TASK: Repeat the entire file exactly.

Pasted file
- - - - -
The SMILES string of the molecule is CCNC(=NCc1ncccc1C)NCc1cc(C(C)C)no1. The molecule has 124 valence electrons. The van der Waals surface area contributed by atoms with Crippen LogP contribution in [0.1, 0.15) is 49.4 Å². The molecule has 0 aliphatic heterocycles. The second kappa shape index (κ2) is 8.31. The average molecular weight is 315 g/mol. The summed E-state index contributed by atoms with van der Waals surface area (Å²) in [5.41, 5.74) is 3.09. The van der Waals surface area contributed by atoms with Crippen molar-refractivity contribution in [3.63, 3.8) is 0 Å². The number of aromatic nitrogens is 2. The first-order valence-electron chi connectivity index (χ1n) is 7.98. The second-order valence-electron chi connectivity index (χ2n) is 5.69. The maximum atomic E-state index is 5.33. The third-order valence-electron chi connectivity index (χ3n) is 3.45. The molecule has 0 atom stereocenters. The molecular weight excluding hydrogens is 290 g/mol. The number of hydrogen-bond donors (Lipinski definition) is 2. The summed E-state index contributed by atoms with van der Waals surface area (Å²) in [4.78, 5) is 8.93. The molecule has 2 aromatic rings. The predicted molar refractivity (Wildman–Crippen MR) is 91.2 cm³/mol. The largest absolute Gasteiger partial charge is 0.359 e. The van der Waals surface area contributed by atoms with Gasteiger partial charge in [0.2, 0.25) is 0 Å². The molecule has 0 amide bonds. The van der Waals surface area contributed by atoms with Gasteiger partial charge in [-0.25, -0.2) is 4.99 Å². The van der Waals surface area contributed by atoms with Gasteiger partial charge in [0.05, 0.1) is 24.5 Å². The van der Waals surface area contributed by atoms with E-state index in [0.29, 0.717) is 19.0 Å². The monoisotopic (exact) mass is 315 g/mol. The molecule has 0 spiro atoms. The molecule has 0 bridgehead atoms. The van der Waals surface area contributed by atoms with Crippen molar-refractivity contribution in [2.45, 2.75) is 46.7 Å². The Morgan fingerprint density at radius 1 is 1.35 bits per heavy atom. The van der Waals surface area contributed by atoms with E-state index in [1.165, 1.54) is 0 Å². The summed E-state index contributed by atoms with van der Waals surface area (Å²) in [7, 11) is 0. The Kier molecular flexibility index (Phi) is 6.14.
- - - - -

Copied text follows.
The SMILES string of the molecule is CCNC(=NCc1ncccc1C)NCc1cc(C(C)C)no1. The molecule has 124 valence electrons. The van der Waals surface area contributed by atoms with Crippen LogP contribution in [0.1, 0.15) is 49.4 Å². The molecule has 0 aliphatic heterocycles. The second kappa shape index (κ2) is 8.31. The average molecular weight is 315 g/mol. The summed E-state index contributed by atoms with van der Waals surface area (Å²) in [5.41, 5.74) is 3.09. The van der Waals surface area contributed by atoms with Crippen molar-refractivity contribution in [3.63, 3.8) is 0 Å². The number of aromatic nitrogens is 2. The first-order valence-electron chi connectivity index (χ1n) is 7.98. The second-order valence-electron chi connectivity index (χ2n) is 5.69. The maximum atomic E-state index is 5.33. The third-order valence-electron chi connectivity index (χ3n) is 3.45. The molecule has 0 atom stereocenters. The molecular weight excluding hydrogens is 290 g/mol. The number of hydrogen-bond donors (Lipinski definition) is 2. The summed E-state index contributed by atoms with van der Waals surface area (Å²) in [4.78, 5) is 8.93. The molecule has 2 aromatic rings. The predicted molar refractivity (Wildman–Crippen MR) is 91.2 cm³/mol. The largest absolute Gasteiger partial charge is 0.359 e. The van der Waals surface area contributed by atoms with Gasteiger partial charge in [0.2, 0.25) is 0 Å². The molecule has 0 amide bonds. The van der Waals surface area contributed by atoms with Gasteiger partial charge in [-0.25, -0.2) is 4.99 Å². The van der Waals surface area contributed by atoms with Gasteiger partial charge in [0.05, 0.1) is 24.5 Å². The van der Waals surface area contributed by atoms with E-state index in [0.29, 0.717) is 19.0 Å². The monoisotopic (exact) mass is 315 g/mol. The molecule has 0 spiro atoms. The molecule has 0 bridgehead atoms. The van der Waals surface area contributed by atoms with Crippen molar-refractivity contribution in [2.45, 2.75) is 46.7 Å². The Morgan fingerprint density at radius 1 is 1.35 bits per heavy atom. The van der Waals surface area contributed by atoms with E-state index in [1.165, 1.54) is 0 Å². The summed E-state index contributed by atoms with van der Waals surface area (Å²) in [7, 11) is 0. The Kier molecular flexibility index (Phi) is 6.14.